Volume 31 Number 68
                 Produced: Mon Feb 28  5:42:37 US/Eastern 2000

Subjects Discussed In This Issue: 

Bar mitzvah before becoming bar-mitzvah
         [Reuben Rudman]
Pidyon Shvuyim & Pollard
         [Yisrael Medad]
Rabbi Millers Excellent Family Purity Book
         [Russell Hendel]
Sitting with Sforim (was: Siddur and Tallis Bag)
         [Carl and Adina Sherer]


From: Reuben Rudman <rudman@...>
Date: Thu, 17 Feb 2000 12:13:36 -0500
Subject: Re: Bar mitzvah before becoming bar-mitzvah

The responses to this query seem to be a little unfocused.  There are
two points to consider.  The first is when is a Jewish male considered
to be responsible, legally (i.e., halachically) for his actions.  The
second is when can a Jewish male be called to the Torah.  A third
aspect, that of the celebration, via a kiddush or party, or, preferably,
a Seudas Mitzva (a meal which includes collective participation in a
Mitzva) is not necessarily linked, halachically, to the other two.

The official age of halachic responsibility is thirteen years old.  The
first mention of this is in the Tshuvos (Responsa) of the Rosh (Rav
Asher ben Yechiel, the father of Rav Yaakov Ba'al HaTurim) who was among
the last of the Ba'alei Tosfos and who grew up among the Ashkenazim and
later moved to Sfarad. It is derived from an analysis of the ages of
Shimon and Levi who are called Ish (man) [Braishis 34:25].  The Rosh
tells us that Shiurim (legally binding measurements) are Halacha L'Moshe
miSinai (laws that were taught to Moshe at Har Sinai).  Details
describing the relationship between one assuming these legal rights and
responsibilities and proof of one's chronological and intellectual age
are found in many places throughout the the Gemara, its commentaries,
the Shulchan Aruch and the extensive literature of Sh'uT (Responsa).
This is not the place to go into detail, so suffice it to say that a
normal, physically mature thirteen year old Jewish male becomes legally
and ethically responsible for his actions when he turns 13 and a day.
However, a younger boy, one who is old enough to understand what is
entailed (and there are halachic discussions as to a minimum age) can
make legally binding decisions and actions in certain circumstances.

As far as reading the Torah and an aliya are concerned it is necessary
to review a few points.  The one who makes the Bracha (blessing) is the
one who has the aliya.  He is supposed to read a portion of the Torah on
behalf of the congregation.  In this way, the congregation fulfills its
requirement of reading the Torah.  Since the Oleh represents the members
of the congregation it is necessary that they hear him.  That is why it
is necessary for the congregants to be quiet while the Torah is read.
They need to hear it from their representative.  However, since many
people are not able to read the Torah with the proper pronunciation and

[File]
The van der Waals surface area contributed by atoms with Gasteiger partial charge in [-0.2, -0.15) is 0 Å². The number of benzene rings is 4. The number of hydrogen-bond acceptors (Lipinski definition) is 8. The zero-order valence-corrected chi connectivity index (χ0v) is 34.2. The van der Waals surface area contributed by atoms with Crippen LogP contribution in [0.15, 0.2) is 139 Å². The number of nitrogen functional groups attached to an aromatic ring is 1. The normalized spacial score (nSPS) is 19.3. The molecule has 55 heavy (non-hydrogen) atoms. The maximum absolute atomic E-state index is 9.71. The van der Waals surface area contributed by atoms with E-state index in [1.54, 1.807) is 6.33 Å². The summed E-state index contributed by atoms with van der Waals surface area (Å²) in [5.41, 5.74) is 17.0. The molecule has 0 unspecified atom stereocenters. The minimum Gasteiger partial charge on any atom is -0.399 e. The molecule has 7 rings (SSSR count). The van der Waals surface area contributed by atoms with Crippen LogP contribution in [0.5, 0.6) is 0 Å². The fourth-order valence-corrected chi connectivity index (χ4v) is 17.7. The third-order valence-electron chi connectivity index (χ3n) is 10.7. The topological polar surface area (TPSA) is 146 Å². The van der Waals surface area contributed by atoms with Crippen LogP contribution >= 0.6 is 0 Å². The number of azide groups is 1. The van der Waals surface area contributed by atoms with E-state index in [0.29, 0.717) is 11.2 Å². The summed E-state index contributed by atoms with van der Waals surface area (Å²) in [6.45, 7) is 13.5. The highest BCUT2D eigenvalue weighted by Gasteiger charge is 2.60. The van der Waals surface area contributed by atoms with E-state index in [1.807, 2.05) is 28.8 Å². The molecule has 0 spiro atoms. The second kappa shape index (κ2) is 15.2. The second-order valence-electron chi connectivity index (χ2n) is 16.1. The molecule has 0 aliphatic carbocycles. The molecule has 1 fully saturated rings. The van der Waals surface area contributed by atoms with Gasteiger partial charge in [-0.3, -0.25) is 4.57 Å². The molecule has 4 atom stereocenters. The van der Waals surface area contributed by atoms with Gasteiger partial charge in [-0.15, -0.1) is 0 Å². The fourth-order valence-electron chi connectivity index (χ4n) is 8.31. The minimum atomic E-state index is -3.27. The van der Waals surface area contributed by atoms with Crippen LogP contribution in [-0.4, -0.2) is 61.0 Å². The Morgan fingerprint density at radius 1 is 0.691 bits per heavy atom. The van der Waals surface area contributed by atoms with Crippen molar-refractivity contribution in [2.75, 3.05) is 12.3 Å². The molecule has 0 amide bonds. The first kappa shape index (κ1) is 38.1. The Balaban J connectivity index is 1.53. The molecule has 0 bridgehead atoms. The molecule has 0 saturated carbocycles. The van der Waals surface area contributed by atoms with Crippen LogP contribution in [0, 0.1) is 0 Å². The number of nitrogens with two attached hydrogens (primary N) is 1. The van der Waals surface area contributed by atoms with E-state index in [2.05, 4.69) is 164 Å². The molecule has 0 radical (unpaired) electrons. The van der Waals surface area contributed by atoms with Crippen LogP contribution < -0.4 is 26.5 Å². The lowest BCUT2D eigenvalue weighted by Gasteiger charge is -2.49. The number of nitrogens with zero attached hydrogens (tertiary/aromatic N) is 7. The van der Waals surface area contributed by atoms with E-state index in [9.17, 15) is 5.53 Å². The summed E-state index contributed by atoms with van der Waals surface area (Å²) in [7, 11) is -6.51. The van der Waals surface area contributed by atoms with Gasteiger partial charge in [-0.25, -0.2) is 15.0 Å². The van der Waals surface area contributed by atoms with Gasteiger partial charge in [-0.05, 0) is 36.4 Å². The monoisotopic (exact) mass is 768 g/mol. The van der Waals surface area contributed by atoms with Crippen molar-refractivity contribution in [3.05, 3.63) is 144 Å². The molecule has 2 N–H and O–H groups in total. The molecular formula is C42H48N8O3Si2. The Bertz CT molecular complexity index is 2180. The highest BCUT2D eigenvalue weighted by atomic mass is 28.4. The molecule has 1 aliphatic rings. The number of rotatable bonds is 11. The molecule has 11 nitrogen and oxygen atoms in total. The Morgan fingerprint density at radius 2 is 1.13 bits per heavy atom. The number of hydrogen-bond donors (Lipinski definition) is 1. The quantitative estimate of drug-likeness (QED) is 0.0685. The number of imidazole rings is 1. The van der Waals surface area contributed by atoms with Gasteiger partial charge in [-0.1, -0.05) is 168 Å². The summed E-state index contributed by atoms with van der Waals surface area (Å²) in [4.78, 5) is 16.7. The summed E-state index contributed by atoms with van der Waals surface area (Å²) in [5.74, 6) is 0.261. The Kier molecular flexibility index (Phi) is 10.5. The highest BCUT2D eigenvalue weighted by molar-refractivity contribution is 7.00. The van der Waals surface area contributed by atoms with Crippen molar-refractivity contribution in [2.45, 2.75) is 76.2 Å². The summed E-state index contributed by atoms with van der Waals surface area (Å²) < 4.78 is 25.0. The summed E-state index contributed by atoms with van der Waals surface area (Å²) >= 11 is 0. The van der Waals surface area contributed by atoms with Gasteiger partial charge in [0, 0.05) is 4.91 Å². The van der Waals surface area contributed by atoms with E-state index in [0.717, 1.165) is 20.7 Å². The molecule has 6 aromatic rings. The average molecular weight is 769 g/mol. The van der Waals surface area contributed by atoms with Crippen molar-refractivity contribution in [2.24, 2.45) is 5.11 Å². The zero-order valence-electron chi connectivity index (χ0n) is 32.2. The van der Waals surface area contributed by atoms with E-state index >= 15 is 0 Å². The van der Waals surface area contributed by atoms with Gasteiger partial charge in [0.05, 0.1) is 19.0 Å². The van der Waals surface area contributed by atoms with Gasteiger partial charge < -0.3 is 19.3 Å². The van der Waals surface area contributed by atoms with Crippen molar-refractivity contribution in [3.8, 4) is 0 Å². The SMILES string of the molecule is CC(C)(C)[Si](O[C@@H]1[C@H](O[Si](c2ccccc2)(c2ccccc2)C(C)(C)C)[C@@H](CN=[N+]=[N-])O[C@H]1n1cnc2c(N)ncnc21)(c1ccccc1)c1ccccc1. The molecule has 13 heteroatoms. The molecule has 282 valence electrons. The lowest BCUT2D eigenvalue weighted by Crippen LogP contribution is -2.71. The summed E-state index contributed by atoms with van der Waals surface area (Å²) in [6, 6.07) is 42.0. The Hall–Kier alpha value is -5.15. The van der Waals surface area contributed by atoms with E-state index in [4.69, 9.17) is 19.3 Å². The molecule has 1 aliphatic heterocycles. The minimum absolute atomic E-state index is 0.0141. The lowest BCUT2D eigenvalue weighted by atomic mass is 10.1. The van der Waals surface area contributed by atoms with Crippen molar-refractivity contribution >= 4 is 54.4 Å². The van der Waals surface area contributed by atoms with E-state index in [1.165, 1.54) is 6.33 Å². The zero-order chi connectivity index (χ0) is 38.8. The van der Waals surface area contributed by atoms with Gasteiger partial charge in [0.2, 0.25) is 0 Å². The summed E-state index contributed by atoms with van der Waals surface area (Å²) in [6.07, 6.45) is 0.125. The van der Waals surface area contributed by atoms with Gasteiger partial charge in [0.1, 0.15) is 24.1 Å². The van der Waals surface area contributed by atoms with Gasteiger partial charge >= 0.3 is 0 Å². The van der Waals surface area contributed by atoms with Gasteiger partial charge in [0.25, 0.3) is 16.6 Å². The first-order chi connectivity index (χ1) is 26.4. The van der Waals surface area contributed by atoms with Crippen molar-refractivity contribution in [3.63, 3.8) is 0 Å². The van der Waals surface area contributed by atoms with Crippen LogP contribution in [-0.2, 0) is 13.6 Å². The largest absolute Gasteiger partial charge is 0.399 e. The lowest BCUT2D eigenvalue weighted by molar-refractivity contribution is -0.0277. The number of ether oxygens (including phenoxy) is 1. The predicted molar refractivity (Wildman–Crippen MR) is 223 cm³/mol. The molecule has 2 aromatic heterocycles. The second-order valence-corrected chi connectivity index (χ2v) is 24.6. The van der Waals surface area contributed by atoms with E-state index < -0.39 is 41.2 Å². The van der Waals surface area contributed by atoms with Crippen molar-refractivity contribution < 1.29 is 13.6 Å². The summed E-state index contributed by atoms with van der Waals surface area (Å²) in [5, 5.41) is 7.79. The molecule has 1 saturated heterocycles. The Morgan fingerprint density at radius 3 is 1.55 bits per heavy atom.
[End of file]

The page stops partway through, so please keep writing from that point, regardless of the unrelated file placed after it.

tune, they have their own representative, the one who reads the Torah,
that is the ba'al Koreh. One who is not of legal age (as we say, not yet
Bar-Mitzva'd) cannot be an agent who can represent others (cannot be a
Shli'ach or, put another way, cannot be motzi someone else). This is
what is required for the requisite reading of the Torah each week, which
we call the Parshat haShevuah. The Maftir is the last section of the
Torah which is read after all the required reading for that week has
been completed.  It involves repeating the last few verses of that
week's Torah reading and is done so that even the one who reads the
portion from the Prophets (Haftorah from the Nevi'im) also reads from
the Torah, instituted as a sign of respect for the Torah.  However, that
portion of the Torah (the Maftir) is usually not a required Torah
reading, since it has already been read once.  Thus it is possible for
one to read it even if he cannot represent the congregation.  The
reading of the Navi does not require an official shliach.  Therefore it
is legally permissible for a boy less than 13+ to be called to the
Maftir and Haftorah.

 With this background information (which is more complex than has been
presented here) we can understand the so-called minhagim that have been
presented on Mail Jewish.  If the official Shul ceremony is held before
his 13th birthday (of course we are referring to the birthday based on
the Hebrew, Lunar calendar) then the Bar-Mitzva boy is limited to Maftir
and Haftorah, while if it is held after his 13th birthday he can then
read the entire week's portion (thereby representing each of those who
gets an aliya) or he can get his own aliya (thereby representing the
congregation for that portion of the Torah reading). So these shul
minhagim are based on halacha.

These Halachos apply whether or not it is the official day for
celebrating The Bar Mitzva.  If the Shul is very concerned that the
Torah should be read properly and they have a regular, good Ba'al Koreh,
then they will often have the Bar Mitzva boy get Maftir the week before
he turn 13.  Thus there is no pressure on anyone to consider having the
boy read the entire Parsha.  If the custom is that the boy reads the
parsha, then it must be after he turns 13+day.  If circumstances require